New Delhi 2016, the WRO story continues.

Over 450 robotics teams competed at the 13th international final of World Robot Olympiad.

Teams arriving at Delhi Airport immediately got a full taste of India traffic. It is busy, it is crowded and it seems that everyone is just doing what he wants, but somehow it works. Even though we were based quite a long way from the bursting Delhi city centre, the teams could already get a glimpse of India travelling to their hotels. They would soon find out that the country has lots more to offer!


Almost 2500 people were present in India. Hundreds of parents, coaches and judges made sure that the 463 teams representing 50 countries could perform at their best. The global diversity of WRO was clearly visible at this 13th international WRO final. This year’s event was held at the India Expo Mart, a modest but very convenient venue that was built by and for companies exporting Indian Handicrafts. Three big expo halls gave plenty of space for all activities. 


At Friday, most teams arrived at the venue to prepare. Especially the Open Category teams have a lot of work to do before their prototypes and booths are ready. This year’s theme “Rap the Scrap” inspired teams to make inventive and creative exhibitions. We even saw a Garbage Bin driving around the venue! For the Regular Category, the “Rap the Scrap” theme resulted in challenges that had the teams develop and program a robot to help a child clean the streets on its journey to school, collect recyclable waste from a home or sort out recyclable waste into the proper recycling tank at a waste recycling plant.


The event started on Saturday with the presentation of the surprise rules for the Regular Category. These surprise rules test the teams’ abilities to their limits, because they must adapt their robot and/or software on the spot. And they must do it on their own, they cannot get help from their coaches or parents. On top of that, the teams for both the Regular and the Football Category cannot bring their robots in one piece. It should be totally dismantled and they can only use the official building period to put their robot back together. Without any instruction booklets or drawings… The tension in the building area rises as the clocks ticks away the minutes. Teams that do not finish their robots in time cannot compete in the matches! After an inspection round by the judges the robots are cleared for the matches and the teams start competing. And of course, the robots must be pre-programmed and navigate on the mat themselves. No remote control or other human interference is allowed.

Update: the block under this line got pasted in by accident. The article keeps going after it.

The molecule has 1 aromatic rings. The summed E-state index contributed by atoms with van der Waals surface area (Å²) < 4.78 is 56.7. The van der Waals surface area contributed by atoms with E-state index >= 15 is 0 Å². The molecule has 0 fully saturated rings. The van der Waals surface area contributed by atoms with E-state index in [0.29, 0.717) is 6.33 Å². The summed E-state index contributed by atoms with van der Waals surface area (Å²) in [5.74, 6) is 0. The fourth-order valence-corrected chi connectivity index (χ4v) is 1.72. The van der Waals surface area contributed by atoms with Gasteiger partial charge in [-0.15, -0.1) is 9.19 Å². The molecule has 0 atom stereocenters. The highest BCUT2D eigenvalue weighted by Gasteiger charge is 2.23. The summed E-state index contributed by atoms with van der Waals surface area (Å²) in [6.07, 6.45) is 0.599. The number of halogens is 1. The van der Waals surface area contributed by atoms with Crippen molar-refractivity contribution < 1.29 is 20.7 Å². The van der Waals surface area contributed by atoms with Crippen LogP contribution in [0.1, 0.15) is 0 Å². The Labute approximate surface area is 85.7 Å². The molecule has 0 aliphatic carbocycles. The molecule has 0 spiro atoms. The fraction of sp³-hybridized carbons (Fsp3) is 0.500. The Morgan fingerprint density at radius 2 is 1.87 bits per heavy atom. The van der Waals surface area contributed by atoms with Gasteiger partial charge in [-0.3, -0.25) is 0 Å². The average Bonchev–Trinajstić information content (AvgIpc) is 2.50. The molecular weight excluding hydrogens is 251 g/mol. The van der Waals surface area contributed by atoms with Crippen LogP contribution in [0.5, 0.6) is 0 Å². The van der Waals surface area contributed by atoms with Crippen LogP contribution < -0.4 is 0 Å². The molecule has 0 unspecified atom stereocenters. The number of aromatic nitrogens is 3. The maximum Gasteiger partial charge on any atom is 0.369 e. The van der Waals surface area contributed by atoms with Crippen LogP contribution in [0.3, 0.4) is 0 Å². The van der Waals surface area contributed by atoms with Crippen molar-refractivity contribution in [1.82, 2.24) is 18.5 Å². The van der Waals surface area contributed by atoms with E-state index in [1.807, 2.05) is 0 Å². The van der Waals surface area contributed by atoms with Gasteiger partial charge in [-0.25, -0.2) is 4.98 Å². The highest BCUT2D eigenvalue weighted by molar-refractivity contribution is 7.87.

The Open Category booths were soon bursting with energy as the teams explained their research and solutions to dozens of interested people. Whether they were other teams, Judges, parents or press, the teams were never too tired to explain once more. Even the smallest kids from the Elementary Age category did a good job explaining in English, though it is not the first language for most of them. The same energy was felt around the Regular and Football Category tables. Teams started explaining to each other which solutions they found to manage the tasks and in which way their robots were constructed. 


In the Advanced Robotics Challenge (ARC) the students are older but even here you could see the tension on the faces of the contestants. The robots are bigger, the program languages are different and the challenges are much harder. But seeing as most contestants in this category are students of Technical Colleges and Universities, this is justified. In the ARC the Bowling Game was played for the second year. The teams had to build an autonomous robot capable of picking up a “bowling” ball and knocking over the bowling pins, whose position on the field was determined by a draw just before the match.


The traditional Friendship dinner on Saturday evening was a time to enjoy the Indian cuisine, watch some colourful dances on the stage and talk with new made friends from all over the world. For the teams that did not qualify for the final rounds it was time to relax. They would have time to visit the Open Category and Sponsor booths and the Mindstorms Experts on Sunday. The teams that did qualify were of course anxious about the next day. 


On Sunday, it was time to compete for prizes. All teams are aware that it is not winning, but learning and making new friends that is most important. But naturally that is not the first thing on your mind when you are competing in the final round! The tension rose, especially around the WRO Football fields. Here the robots two teams compete directly against each other, which is incredibly exciting to watch. 

The awards and closing ceremony was colourful as always, with all teams bringing their flags on stage. And posing brotherly next to each other. But that is certainly not the end for the young people involved. They learned valuable lessons for the future, made new friends and will no doubt get to meet each other again working on new robotics challenges. Maybe even next year, when we meet in Costa Rica for WRO 2017!


Final results from WRO 2016 can be seen at

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